Keyboard Maestro's clipboard history manager is excellent. Within Keyboard Maestro the stacked strings are ordinated (that is, numbered). Typical for computer ordination, the current entry is number 0, followed by 1, 2, 3, etc. That's why in one of the macros supplied above, the Keyboard Maestro Action "Delete Past Clipboard" specifies "0". "Past clipboard 0" is the string currently in the system clipboard. Once the string in position 0 is deleted, every string in the stack moves up one position, so the string that had been at position 1 is moved to position 0, which is the top of the stack (the next Pez candy to be dispensed).
Because I use LaunchBar all-day every day, I use LaunchBar's clipboard history manager. I recommend it/them.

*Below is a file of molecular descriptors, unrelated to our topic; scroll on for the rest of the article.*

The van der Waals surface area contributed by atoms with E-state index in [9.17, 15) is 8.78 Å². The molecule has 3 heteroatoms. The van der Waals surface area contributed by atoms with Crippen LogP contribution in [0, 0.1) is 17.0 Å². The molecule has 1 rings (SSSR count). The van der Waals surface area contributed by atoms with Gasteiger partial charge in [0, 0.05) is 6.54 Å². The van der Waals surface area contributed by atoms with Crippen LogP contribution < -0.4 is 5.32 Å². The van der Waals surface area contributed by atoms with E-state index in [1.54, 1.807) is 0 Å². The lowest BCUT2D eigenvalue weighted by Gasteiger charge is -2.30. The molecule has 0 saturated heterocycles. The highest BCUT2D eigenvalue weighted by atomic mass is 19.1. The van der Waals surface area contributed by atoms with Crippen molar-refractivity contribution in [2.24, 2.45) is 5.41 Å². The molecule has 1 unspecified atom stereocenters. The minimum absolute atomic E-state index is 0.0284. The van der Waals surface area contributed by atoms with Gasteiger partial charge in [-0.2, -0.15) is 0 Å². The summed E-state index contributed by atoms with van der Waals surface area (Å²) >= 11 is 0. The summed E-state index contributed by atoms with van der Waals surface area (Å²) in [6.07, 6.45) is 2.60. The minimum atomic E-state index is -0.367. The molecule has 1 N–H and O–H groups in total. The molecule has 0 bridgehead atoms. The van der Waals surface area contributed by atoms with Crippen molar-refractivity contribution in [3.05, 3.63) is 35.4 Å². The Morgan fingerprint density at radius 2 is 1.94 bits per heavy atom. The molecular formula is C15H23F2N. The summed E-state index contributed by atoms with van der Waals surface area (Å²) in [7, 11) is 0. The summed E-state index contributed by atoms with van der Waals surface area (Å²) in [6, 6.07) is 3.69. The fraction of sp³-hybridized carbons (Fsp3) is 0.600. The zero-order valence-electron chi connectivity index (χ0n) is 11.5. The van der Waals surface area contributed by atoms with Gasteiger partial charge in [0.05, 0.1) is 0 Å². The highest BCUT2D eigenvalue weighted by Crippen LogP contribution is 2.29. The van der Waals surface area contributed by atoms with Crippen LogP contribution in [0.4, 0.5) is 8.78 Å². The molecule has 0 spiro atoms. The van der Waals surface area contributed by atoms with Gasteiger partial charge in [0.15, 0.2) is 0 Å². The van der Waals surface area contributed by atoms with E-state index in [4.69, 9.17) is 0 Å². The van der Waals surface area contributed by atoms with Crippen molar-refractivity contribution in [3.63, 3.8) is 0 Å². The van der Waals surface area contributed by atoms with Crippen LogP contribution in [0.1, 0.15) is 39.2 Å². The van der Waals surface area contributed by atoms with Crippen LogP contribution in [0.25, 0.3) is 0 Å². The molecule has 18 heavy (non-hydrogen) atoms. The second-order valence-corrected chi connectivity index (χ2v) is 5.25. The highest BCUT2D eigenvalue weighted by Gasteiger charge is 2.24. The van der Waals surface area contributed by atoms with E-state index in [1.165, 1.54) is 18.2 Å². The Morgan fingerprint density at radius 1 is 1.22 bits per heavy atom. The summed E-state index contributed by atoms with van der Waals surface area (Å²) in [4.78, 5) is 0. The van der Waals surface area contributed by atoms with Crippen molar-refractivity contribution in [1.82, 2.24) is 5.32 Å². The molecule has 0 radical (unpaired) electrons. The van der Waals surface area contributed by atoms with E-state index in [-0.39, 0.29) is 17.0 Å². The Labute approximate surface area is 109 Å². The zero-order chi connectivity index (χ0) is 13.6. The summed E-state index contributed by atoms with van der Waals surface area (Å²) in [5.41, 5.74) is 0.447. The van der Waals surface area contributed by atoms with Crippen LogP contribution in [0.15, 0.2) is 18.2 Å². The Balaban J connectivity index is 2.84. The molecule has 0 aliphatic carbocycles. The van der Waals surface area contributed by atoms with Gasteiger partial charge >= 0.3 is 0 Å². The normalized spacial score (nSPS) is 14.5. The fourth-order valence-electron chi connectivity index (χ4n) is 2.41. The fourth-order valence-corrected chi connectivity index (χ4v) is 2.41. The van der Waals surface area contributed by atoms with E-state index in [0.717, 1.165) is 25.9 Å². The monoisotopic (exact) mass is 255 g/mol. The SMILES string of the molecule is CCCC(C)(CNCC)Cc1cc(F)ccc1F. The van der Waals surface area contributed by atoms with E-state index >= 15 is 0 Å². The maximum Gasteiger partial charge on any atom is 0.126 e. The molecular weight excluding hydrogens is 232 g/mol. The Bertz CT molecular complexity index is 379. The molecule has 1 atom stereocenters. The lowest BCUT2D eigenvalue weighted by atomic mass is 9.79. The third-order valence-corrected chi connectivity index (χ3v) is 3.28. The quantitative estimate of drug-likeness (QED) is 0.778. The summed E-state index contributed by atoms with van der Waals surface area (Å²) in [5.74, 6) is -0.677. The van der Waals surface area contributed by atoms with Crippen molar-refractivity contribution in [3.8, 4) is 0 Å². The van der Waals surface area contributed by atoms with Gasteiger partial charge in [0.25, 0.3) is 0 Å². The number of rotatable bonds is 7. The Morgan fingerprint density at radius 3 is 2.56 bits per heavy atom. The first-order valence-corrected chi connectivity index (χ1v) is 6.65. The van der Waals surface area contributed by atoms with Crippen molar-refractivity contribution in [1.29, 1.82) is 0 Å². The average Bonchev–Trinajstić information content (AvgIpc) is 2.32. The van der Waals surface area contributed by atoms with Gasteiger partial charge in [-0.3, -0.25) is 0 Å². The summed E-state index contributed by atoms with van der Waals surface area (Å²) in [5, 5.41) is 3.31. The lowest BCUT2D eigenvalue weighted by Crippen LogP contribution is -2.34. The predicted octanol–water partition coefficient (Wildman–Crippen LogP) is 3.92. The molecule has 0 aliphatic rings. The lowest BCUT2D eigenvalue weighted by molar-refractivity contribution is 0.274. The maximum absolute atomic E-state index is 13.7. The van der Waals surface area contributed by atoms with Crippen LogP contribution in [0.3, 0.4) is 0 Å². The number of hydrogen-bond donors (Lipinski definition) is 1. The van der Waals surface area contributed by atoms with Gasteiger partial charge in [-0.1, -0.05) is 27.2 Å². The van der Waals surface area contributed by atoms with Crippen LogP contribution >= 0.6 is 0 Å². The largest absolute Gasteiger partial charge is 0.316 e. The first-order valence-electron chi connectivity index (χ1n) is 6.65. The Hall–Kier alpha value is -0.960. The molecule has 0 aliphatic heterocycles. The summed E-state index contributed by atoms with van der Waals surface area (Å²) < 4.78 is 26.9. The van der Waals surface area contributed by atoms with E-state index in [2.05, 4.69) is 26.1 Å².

On to your task at hand .
I insert dates all the time. I use seven or eight different formats all the time. My need is best served by having independent macros for inserting the date/time, each assigned to a relatively easy-to-remember typed-string trigger. (All my typed-string triggers start with a period (dot) character. This has served me well since there are very few instances when I type a period followed by a non-space character.) Most of these use the Action "Insert Text by Typing". Some examples below. (I have scores of similar ones, including one for each program I write about — e.g.: ".km" ➞ "Keyboard Maestro ".)
I recommend that you set these up, customized to your needs. If you use the Action "Insert Text by Typing" you won't have any turbulence in your current workflow. (Nevertheless, I can't recommend a clipboard history manager strongly enough.)